Neon Lighting controller

Discussion in 'The Projects Forum' started by russpatterson, Nov 27, 2012.

  1. russpatterson

    Thread Starter Member

    Feb 1, 2010
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    A friend of mine picked up a neon sign and asked if I could help him animate the separate letters with a micro-controller. I did one project a while back where I switched on a large 110VAC water pump with a uC and a large Solid State Relay (SSR), which worked fine. However it seems that with the high voltage transformer and neon tube there is some magnetic issues to consider. I found this article here that recommends switching at the 60 - 90 phase of the incoming 110VAC power.

    http://www.allanson.com/wp-content/uploads/Product_PDFs/Flashing_Animating_apps.pdf

    There are some interesting graphs in there.

    In order to know the phase of the incoming power I was considering a circuit like this:

    [​IMG]

    I would sample the voltage at at the RC0/AN4 pin to know the phase of the AC power. Does this seem like a reasonable approach?
     
  2. JohnInTX

    Moderator

    Jun 26, 2012
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    Other than violating TOS (mains connection) you should do this with an opto isolator with a 1n4004 diode in series with the LED with appropriate dropping R. You'll get half wave out of the transistor. The edges correspond roughly to zero crossing and high/low indicates the phase.

    You can also pick off the secondary of the transformer that powers the low voltage stuff before the rectifier to get an image of what the line is doing.
     
  3. russpatterson

    Thread Starter Member

    Feb 1, 2010
    351
    16
    Thanks for the reply John. I'm not sure what LED your referring to. I want to switch a neon sign light. When you say, 'half wave out of the transistor' what transistor are you referring to?
     
  4. #12

    Expert

    Nov 30, 2010
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    I have that zero crossing detector circuit in my notebook. Here's a drawing of it.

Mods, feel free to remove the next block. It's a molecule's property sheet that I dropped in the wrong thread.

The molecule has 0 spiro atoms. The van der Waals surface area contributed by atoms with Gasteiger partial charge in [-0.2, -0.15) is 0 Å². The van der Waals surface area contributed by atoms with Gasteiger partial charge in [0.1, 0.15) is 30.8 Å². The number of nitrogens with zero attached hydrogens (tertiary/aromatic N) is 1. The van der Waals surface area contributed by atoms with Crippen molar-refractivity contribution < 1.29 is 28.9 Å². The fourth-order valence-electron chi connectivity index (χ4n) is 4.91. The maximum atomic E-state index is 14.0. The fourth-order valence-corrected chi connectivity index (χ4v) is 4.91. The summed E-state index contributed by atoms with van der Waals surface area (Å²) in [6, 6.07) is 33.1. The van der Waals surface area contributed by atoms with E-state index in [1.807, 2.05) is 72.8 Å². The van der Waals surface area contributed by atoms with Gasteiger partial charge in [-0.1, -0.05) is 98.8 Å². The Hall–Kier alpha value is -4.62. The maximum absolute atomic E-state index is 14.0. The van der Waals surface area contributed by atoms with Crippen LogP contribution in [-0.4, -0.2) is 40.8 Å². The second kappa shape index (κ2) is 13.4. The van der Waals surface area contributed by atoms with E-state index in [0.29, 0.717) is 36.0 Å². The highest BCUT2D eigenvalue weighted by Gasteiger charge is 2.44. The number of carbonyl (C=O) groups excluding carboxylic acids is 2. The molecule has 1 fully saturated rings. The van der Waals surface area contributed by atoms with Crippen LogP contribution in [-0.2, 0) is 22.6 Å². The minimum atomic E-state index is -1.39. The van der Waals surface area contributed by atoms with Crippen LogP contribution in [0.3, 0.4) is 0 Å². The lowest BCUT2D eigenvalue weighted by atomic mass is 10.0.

5. russpatterson

    Thread Starter Member

    Feb 1, 2010
    351
    16
    Thanks #12, so everything in the 'box' in your drawing represents the optoisolator part? The only components you add are the two 15K resistors?
     
  6. JohnInTX

    Moderator

    Jun 26, 2012
    2,347
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    A typical one that #12 showed is H11AA1 which will work fine as a zero-crossing detector i.e. when the input crosses zero, the LEDs will be OFF and turn the transistor OFF. The collector resistor will pull the output up until the next 1/2 cycle's voltage is enough to turn on the other LED when the output will go low again. The result is a series of short spikes corresponding to when the line crosses 0.

    The above won't tell you the phase, however. To do that I was suggesting something like an H11A1. Its input will only be on on the positive 1/2 cycle making the output low on the positive 1/2 cycle and high (LED off) on the negative 1/2 cycle. Note that in this case zero crossing is indicated by the CHANGE in the output and the phase by what the output changes TO. To work the 1/2 wave method, you'll need add a 1N4004 diode in series with the input in the same direction as the LED because the LED cannot withstand the reverse voltage on the negative 1/2 cycle. A 15K 1 watt R should be OK on the input. The output pullup should be 1500ohms or more.

    Either method finds considerable use for applications like yours.
    You still need a transformer power supply to isolate the uC from the mains.

    As for software, I'd consider using one of the interrupt-on-change pins of the PIC to IRQ on each zero crossing. When servicing the IRQ, poll the input to see which way it changed.

    EDIT: Actually, I'm not sure why you need to know the phase of the AC i.e. which 1/2 cycle the line is in. If all you want is some delay after zero crossing, #12's ZVS is the way to go. On each IRQ from it, start a timer that interrupts the PIC after some delay into the 8.33ms 1/2 cycle. Servicing THAT interrupt indicates you are at a specific point in the 1/2 cycle. Since the ZVS interrupts the PIC at each zero crossing, it will automatically be symmetrical over the full wave AC.
     
    Last edited: Nov 29, 2012
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